My husband had found a very good deal on a roast so I was bound and determined to make some killer french dips for the family. My last dips were not up to my standards so this called for going all out, homemade hoagie rolls baby.
I’m not a newbie to baking, I just don’t. Bread is my trigger and I can eat it all day, every day. My family jokes about buying a loaf of garlic bread for me and another loaf for the family. It’s barely a joke, so you can tell why I wouldn’t bake. Plus my standards are VERY HIGH. My Mom is an amazing baker. I’ve yet to bake bread I thought was good enough.
The funny thing is, this was my first attempt at hoagie rolls and it’s the first time I’ve made bread in around 11 years. I have great equipment because I did go through a period that I was trying really hard to come out with perfect bread. Hubby bought me the KitchenAid Professional Series stand mixer so I could do bread regularly without blowing up the motor. I’ve had guilt over the last few years every time I look at the thing on my counter because it’s main purpose has been to make killer mashed potatoes. lol But no more!
I’m on a mission to make some perfect breads. Not just any breads, but meal specific breads. So I’ll share recipes here and there while I attempt to find the perfect one and give you a little critique. And this way I can also give you what my family said about them. You’ll probably see a trend for the comments.
So I asked specifically how they worked for the dips and sogginess, etc.
Daughter (15) – “Their great, but next time they can definitely use more salt” (my helpful critic and resident saltaholic)
Son (13) – “Tastes good” (as he dives in for another, he’s growing a ton and not even close to picky)
Hubby – “How come they aren’t all nice and rounded like the picture?” (we watch way to much foodnetwork, yes he got smacked)
I had one just as a roll with my meal. I can’t eat red meat so french dips are out of the picture. But I did observe, without staring creepily. The rolls were crusty which is something we definitely like. I noticed that they held a lot of au jus without crumbling apart into a soggy mess. That is a major thing. Hate having most of the bread in the au jus cup. Plus I think my family used less napkins than ever while eating. That’s a pretty big test.
I totally agreed with my daughter about them needing more salt. One suggestion on the recipe was to brush the tops with a little butter and garlic salt and I can see that being a good idea. But for me they were just too dense. It was a good roll and a great start, but now I will be looking to find a roll that’s a little lighter. I also would like to mention that I could very well have over worked the dough and my yeast packet was expired. These things would contribute to a more dense bread. I’ll be making this recipe again just to see if it’s me. They are going to make great rolls for sandwiches and camping. In fact I may try and freeze some of the dough and then bake them in the camper. Wouldn’t all our friends be sick with jealousy smelling fresh baked bread? ooohhh evil!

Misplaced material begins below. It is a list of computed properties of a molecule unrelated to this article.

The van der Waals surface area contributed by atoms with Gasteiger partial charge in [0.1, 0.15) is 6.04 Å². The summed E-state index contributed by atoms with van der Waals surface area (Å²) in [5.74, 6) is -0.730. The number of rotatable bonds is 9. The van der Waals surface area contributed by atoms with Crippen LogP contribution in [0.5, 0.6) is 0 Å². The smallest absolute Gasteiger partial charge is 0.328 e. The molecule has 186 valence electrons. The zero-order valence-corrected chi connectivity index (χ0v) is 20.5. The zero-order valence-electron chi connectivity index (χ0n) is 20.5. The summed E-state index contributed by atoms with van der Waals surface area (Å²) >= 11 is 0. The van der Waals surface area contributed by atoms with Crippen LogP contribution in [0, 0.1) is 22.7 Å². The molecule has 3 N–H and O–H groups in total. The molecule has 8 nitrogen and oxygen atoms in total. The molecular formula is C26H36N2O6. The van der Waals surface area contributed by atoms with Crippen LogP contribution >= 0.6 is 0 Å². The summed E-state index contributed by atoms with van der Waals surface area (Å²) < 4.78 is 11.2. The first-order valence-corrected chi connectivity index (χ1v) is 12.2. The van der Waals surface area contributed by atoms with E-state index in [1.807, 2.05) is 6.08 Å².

I took the recipe from food.com and then halved it. See, this is why I’m not a great baker. I have issues sticking to any recipe without changing it. lol But below is exactly what I did.
- 1 (1/4 ounce) packages active dry yeast
- 1 1/2 cups warm water, divided
- 1 Tbsp sugar, divided in half
- 2 Tbsp vegetable oil + some to drizzle in bowl while rising
- 1/2 tablespoon salt
- 4 -4 1/2 cups all-purpose flour
- Dissolve the yeast in 1/4 cup warm water in your mixing bowl. Add 1/2 Tbsp sugar and let stand about 5 minutes.
- Add remaining water and sugar. Beat in oil, salt and 2 cups flour until smooth. Stir in enough flour to form a soft dough. I found I needed the full 4 1/2 cups on this first attempt.
- Turn onto a floured board so the dough won't stick to board. Knead until smooth and elastic for about 4-6 minutes.
- Place in a greased or oiled bowl turning so the oil lightly coats the dough.
- Cover and let rise 45 minutes in a non-drafty area.
- Punch dough down. Turn onto a lightly floured board, divide into 8 pieces.
- Shape into an oval.
- Place 2 inches apart on greased baking sheets.
- With scissors or small knife, cut a 1/4-inch slash across the top of each.
- Cover and let rise 20 minutes.
- Bake at 400° for 15-18 minutes until golden brown and crusty.
- Remove to wire racks to cool.
Never worry about what's for dinner again. I've got you covered with the meal plans in the Once a Week Cooking Club. Cook once, eat all week.
Please be aware that some links used are to affiliates. They are almost always to products I use and love.